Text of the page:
A Brief History of GABLES 


Although Columbia is credited with having the first campus gay and lesbian student organization – the Student Homophile League, which was established in 1966 – many gay, lesbian and bisexual faculty and staff at the University had until the 1990s considered the general social and political environment of Columbia to be "closeted" and unaccepting of them. Even though other universities had visible lesbigay faculty and staff, at Columbia, gays, lesbians and bisexuals were generally invisible to students and colleagues. Those who were known to be homosexual were in many cases silently accepted by their straight colleagues with the almost implicit understanding that it was not really appropriate for gays and lesbians to mention or discuss their sexual orientation or "private life."

By the early 1990s a substantial, largely underground minority of lesbians, gays, and bisexuals existed among faculty and staff, often aware of each other but closeted insofar as the Columbia community was concerned. Silence and the stifling blanket of presumptive heterosexuality covered Columbia. And, perhaps more importantly, health, tuition, and other benefits granted to married couples were denied to same-sex partners, as was the case in most universities at the time.

Without any doubt, the efforts of GABLES-CU to provide visibility and communication within the Columbia community improved the climate for gays, lesbian and bisexuals here. From 1993 through 1997, a series of campus-wide social, political and scholarly events brought together straight and gay colleagues at different levels of the university and began to foster a new sense of visibility, understanding, and open acceptance. While the battle is by no means over, and in fact may never be, much was accomplished in a very short period of time.

Community News
Columbia Lesbigay Community Newsletter, 1993-1996

 V.5, No. 4 – December 1996
 V.5, No. 3 – November 1996
 V.5, No. 2 – October 1996
 V.5, No. 1 – September 1996
 V.4, No. 7 – April 1996
 V.4, No. 6 – March 1996
 V.4, No. 5 – February 1996
 V.2, No.4 – Dec/Jan 1994
 V.2, No. 3 – November 1994
 V.2, No. 2 – October 1994
 V.1, No. 7 – April 1994
 V.1, No. 6 – March 1994
 V.1, No. 5 – February 1993
 V.1, No.4 – December 1993
 V.2, No.3 – November 1993
 V.2, No. 2 – October 1993
 V.1, No. 1 – September 1993

Between 1993 and 1995, the University did in stages extend all fringe benefits to same-sex partners, in large measure because of the educational and lobbying efforts of GABLES-CU. Columbia thus became one of the first handful of U.S. universities to take this step. The process at Columbia was greatly helped by the fortunate concurrence of efforts within the New York City government, under Mayor David Dinkins, to establish a domestic partnership registry for same-sex partners and to grant domestic partner benefits to city employees; also by the support for gays and lesbians at the state level by Governer Mario Cuomo, whose insurance commissioner overturned previous state health insurance policy to allow HMOs to offer domestic-partner health benefits; and finally by the New York City municipal human-rights ordinance, implemented under Mayor Ed Koch, that protects gays and lesbians from discrimination within city limits. Additionally, much credit for this progress must go to Columbia University Provost Jonathan Cole, who in some respects initiated the process of granting domestic partner health benefits and who has been consistent in his strong support for gay/lesbian/bisexual equal rights.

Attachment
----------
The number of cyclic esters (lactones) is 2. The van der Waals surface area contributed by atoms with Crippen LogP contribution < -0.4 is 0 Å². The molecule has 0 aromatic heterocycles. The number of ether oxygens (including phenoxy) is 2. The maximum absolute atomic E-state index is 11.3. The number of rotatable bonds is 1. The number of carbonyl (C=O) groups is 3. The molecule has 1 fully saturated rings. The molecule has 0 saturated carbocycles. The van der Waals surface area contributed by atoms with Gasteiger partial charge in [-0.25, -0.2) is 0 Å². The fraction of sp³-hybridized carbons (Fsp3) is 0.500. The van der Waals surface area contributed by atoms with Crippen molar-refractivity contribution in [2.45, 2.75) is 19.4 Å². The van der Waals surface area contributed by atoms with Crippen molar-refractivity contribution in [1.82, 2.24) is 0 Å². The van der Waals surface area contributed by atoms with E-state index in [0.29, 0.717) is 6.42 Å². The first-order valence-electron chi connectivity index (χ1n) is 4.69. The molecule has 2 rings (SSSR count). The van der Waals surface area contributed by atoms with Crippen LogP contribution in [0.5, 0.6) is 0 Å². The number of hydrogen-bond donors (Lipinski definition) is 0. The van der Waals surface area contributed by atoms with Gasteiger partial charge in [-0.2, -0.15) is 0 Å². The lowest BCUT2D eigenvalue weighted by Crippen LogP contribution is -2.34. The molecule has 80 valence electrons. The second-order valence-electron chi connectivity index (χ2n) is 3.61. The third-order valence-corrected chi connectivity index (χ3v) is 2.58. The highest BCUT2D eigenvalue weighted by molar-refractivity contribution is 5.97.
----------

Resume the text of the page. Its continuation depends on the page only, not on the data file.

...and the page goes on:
Less progress was made in another important area, however, namely that of curricular reform. There has as yet been no broad mandate to incorporate lesbigay material into existing courses (much as women's studies and non-Western subjects have to some extent already been), nor have new courses or departments been established to investigate gay/lesbian/bisexual history, sociology, psychology, gender studies and related areas. This is an arena in which faculty will need to show more courage and leadership for real change to occur.

GABLES-like groups have sprung up at a number of other colleges and universities since 1992 (for example New York University and Princeton), in some cases using the generic GABLES acronym. Usually the agendas are much the same. Colleges' and universities' reaction to and accommodation of such groups has been variable. In some places were granted campus recognition, at others they were ignored or even attacked by the administration. At Columbia formal recognition and support was effectively granted by University administration through its general support, ad hoc funding for special events, and provision of fund accounts for expenditures and receipt of gifts.

Prepared by Stephen Davis, 1993-94 co-convener, Gay/Bisexual/Lesbian Faculty, Staff & Supporters at Columbia University (GABLES-CU) – Last updated:4/25/2014.

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Last revision: 04/25/14